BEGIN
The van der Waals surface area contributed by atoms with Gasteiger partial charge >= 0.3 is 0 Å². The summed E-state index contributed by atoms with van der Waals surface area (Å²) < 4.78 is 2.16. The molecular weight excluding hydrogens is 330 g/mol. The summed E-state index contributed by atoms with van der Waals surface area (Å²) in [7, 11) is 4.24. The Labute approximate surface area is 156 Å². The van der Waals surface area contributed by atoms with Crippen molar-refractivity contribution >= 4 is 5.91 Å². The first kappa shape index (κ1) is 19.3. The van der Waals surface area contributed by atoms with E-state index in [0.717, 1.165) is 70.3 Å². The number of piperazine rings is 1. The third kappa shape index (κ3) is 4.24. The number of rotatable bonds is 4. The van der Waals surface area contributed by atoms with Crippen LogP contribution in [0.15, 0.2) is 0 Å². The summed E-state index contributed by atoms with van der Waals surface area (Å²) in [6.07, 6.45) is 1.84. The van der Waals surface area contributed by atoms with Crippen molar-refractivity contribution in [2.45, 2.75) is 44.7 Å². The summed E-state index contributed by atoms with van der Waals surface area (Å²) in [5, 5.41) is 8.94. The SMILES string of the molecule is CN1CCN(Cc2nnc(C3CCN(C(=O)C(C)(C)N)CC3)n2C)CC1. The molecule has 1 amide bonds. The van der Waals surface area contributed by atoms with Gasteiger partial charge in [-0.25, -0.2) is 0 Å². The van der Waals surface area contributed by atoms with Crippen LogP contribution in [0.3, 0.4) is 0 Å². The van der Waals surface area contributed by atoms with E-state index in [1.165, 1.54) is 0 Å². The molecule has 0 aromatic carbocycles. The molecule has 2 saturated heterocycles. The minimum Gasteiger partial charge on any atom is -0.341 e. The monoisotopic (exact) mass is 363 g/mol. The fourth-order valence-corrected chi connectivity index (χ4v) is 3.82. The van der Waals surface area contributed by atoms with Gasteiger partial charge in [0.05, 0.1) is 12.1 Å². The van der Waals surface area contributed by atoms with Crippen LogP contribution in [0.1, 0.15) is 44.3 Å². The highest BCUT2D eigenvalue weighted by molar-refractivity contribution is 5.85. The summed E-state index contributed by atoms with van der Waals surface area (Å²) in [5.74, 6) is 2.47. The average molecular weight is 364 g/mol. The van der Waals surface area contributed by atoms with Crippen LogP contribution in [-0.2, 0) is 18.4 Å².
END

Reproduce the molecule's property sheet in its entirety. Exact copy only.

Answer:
The van der Waals surface area contributed by atoms with Gasteiger partial charge >= 0.3 is 0 Å². The summed E-state index contributed by atoms with van der Waals surface area (Å²) < 4.78 is 2.16. The molecular weight excluding hydrogens is 330 g/mol. The summed E-state index contributed by atoms with van der Waals surface area (Å²) in [7, 11) is 4.24. The Labute approximate surface area is 156 Å². The van der Waals surface area contributed by atoms with Crippen molar-refractivity contribution >= 4 is 5.91 Å². The first kappa shape index (κ1) is 19.3. The van der Waals surface area contributed by atoms with E-state index in [0.717, 1.165) is 70.3 Å². The number of piperazine rings is 1. The third kappa shape index (κ3) is 4.24. The number of rotatable bonds is 4. The van der Waals surface area contributed by atoms with Crippen LogP contribution in [0.15, 0.2) is 0 Å². The summed E-state index contributed by atoms with van der Waals surface area (Å²) in [6.07, 6.45) is 1.84. The van der Waals surface area contributed by atoms with Crippen molar-refractivity contribution in [2.45, 2.75) is 44.7 Å². The summed E-state index contributed by atoms with van der Waals surface area (Å²) in [5, 5.41) is 8.94. The SMILES string of the molecule is CN1CCN(Cc2nnc(C3CCN(C(=O)C(C)(C)N)CC3)n2C)CC1. The molecule has 1 amide bonds. The van der Waals surface area contributed by atoms with Gasteiger partial charge in [-0.25, -0.2) is 0 Å². The van der Waals surface area contributed by atoms with Crippen LogP contribution in [0.3, 0.4) is 0 Å². The van der Waals surface area contributed by atoms with E-state index in [1.165, 1.54) is 0 Å². The molecule has 0 aromatic carbocycles. The molecule has 2 saturated heterocycles. The minimum Gasteiger partial charge on any atom is -0.341 e. The monoisotopic (exact) mass is 363 g/mol. The fourth-order valence-corrected chi connectivity index (χ4v) is 3.82. The van der Waals surface area contributed by atoms with Gasteiger partial charge in [0.05, 0.1) is 12.1 Å². The van der Waals surface area contributed by atoms with Crippen LogP contribution in [0.1, 0.15) is 44.3 Å². The highest BCUT2D eigenvalue weighted by molar-refractivity contribution is 5.85. The summed E-state index contributed by atoms with van der Waals surface area (Å²) in [5.74, 6) is 2.47. The average molecular weight is 364 g/mol. The van der Waals surface area contributed by atoms with Crippen LogP contribution in [-0.2, 0) is 18.4 Å².